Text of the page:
Influencers are no strangers to trolling, but the severity and volume of hate comments varies depending on a number of things – including the host platform.
Lifestyle creator Amelia Liana Sopher received a negative comment on TikTok about her outfit and responded with: “You guys can be f-cking mean, OK. I’ve been online for ten years and I’ve never received the amount of mean comments that I do on TikTok.”
Sopher isn’t the only creator speaking out about receiving an abundance of unkind comments on the short-form video app. #Hatecomments has 468.8 million views and in November, lifestyle creator Ambar Driscoll made a TikTok about the negativity on the platform and explained the comment section is one of the “most horrible places because people are so negative”.
The TikTok comment section is chaotic, which is admittedly part of the fun. If TikTok’s comment section is more negative than other platforms, is it because of the algorithm, the user base, or Gen Z’s savage sense of humour (just see the “fairy comments” trend)? Arguably, it’s a mix of all three.
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When a post goes viral on the app, it often seems to land on the For You Page (FYP), meaning it will be watched by people outside of the designated target audience. This means a creator is more likely to receive a plethora of hate comments and a wave of honest (and potentially negative) reactions. As with any app, more views results in more negative comments. Creator and aesthetician Sean Garrette stated in a tweet: “The downside of going viral on TikTok is the amount of nasty hate comments from trolls lol.”
As Dallas-based creator Sarah Barthel noted: “If you post content on TikTok, I’m assuming you’ve gotten a negative comment at one point or another, because for whatever reason, TikTok is a breeding ground for negativity.” In February, US creator Bran Flakezz argued the app had been more “toxic” lately and negative comments were increasing. As he pointed out, comments are not “directly hateful” but are “annoying and judgemental”.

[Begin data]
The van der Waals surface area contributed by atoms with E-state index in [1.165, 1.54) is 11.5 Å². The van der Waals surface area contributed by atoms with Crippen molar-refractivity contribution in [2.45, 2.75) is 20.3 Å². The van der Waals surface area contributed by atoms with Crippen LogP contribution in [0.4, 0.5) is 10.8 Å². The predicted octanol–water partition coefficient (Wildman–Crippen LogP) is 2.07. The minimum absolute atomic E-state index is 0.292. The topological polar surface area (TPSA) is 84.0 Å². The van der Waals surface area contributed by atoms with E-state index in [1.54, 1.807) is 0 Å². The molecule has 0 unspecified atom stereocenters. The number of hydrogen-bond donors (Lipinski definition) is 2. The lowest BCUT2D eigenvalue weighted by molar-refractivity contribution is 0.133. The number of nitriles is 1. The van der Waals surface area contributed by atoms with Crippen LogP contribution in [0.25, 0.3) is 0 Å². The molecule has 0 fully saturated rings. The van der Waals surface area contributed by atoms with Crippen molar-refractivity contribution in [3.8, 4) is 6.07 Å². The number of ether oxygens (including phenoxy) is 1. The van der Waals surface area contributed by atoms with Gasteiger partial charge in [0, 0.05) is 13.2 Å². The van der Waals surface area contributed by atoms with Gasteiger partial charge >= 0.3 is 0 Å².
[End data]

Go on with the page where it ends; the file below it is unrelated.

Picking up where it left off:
Different degrees of trolling
Trolling is far from a new phenomenon and there are different levels of it, which makes it difficult for platforms to filter messages and monitor comments. As CORQ has explored, some trolling is so horrendous that users are making allegations of child abuse and neglect to social services about influencers. For others, the trolling they experience is getting negative messages or mean comments about their appearances, voice, content or outfits.
Not everyone has had a negative experience with TikTok. Lifestyle vlogger Lucy Moon said in a video: “The comments are so much harsher on YouTube than they are on TikTok or Instagram.” Her thoughts sparked a discussion in the comments, with some creators saying they have a worse experience on Reels. YouTuber Lily Pebbles mentioned in the comments that she has had the opposite experience to Moon, with TikTok being the worst since its content “can be served to anyone”.
What is TikTok doing to remove hateful and negative content? According to its community guidelines enforcement report, it uses “a combination of innovative technology and people to identify, review and action content that violates our policies”. Between October and December 2022, the company removed 85,680,819 videos – 2,122,586 of these videos were from the UK.
When CORQ reached out to TikTok for comment, the company said:
- It does not tolerate bullying and harassment on its platform, which is outlined in its Community Guidelines
- It removes all expressions of abuse, including degrading statements, and it has more than 40,000 safety professionals
- The app has comment prompts, which ask users to rethink posting a comment that may be unkind or inappropriate, and reminds them of the guidelines
- It is easy for users to report comments and block accounts
- Creators can make a list of keywords that will be blocked from any comments on their videos or use the “filter all comments” feature, which prevents comments from being displayed until they’re approved by the creator
- Multiple comments can be deleted or reported at the same time, and spam or offensive comments are hidden when TikTok detects them
TikTok is far from the only platform where creators experience bullying. Social media apps are used by millions of teens and young adults every day, and platforms need to prioritise protecting their creators from harassment and finding more innovative ways to crack down on trolling.
By Caroline Edwards, CORQ news and features writer.